Horse and Dog Franz Marc Buy Art Prints Now
from Amazon

* As an Amazon Associate, and partner with Google Adsense and Ezoic, I earn from qualifying purchases.

Tom Gurney BSc (Hons) is an art history expert with over 20 years experience
Published on June 19, 2020 / Updated on October 14, 2023
Email: [email protected] / Phone: +44 7429 011000

This is one of Marc's most famous paintings, as it portrays the familiar sight of a horse and a dog, but in this scenario together. In the colours of this paintings are stark, passionate emotions.

Franz Marc created sixty prints that were grounded in woodcut and lithography styles. His work shows animals in their natural environment and is usually characterized by bright primary colours.

His style has been likened to that of cubism, with the paintings being simplistic, yet stark in colouration. Many say that his paintings portray a distinct sense of emotion. Marc gave emotional meaning to the colours within his paintings.

The horse is portrayed in a dark blue colouration, which shows its prowess and leadership, whilst simultaneously symbolizing vulnerability and domestication. Whereas, the dog has been shaded in a lighter brown; this colour evokes a strong friendship between itself and the horse and gives a sense of willing content.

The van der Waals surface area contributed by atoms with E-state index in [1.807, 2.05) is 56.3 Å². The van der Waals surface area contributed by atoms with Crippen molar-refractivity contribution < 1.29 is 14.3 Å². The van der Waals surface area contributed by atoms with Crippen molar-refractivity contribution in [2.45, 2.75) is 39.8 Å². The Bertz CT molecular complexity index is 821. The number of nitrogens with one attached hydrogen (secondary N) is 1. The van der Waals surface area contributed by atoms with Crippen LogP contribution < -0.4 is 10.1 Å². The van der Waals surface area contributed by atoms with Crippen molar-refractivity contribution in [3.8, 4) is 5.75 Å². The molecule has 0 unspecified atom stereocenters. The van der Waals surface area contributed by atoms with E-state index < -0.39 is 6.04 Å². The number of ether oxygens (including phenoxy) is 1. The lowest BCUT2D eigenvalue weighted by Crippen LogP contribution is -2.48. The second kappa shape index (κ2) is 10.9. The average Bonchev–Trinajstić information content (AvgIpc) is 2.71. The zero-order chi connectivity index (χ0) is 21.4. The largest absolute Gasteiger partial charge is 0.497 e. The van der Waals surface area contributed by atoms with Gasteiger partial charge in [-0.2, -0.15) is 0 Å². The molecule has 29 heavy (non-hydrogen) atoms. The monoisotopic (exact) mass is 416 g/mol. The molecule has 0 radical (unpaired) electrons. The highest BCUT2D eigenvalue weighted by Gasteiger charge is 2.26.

The position of the dog in relation to the horse is also very interesting, as the dog is placed directly in front of the horse, in what could be described as a loving stance.

They appear to be engaged in a magnanimous relationship where they know one another and are comfortable in each other's presence, this is shown through the colour and the mood. In many of Marc's paintings the colour and mood are fundamental in understanding what message the painter is trying to give his audience.

Franz Marc was born in Germany in 1880 and sadly died in 1916, at the height of the First World War. He was a painter and print maker and was a key fire in the German expressionist movement of the time. He was the founding member of the magazine Der Blaue Reiter (The Blue Rider), a compendium whose name later was taken by those artists involved in keeping it going.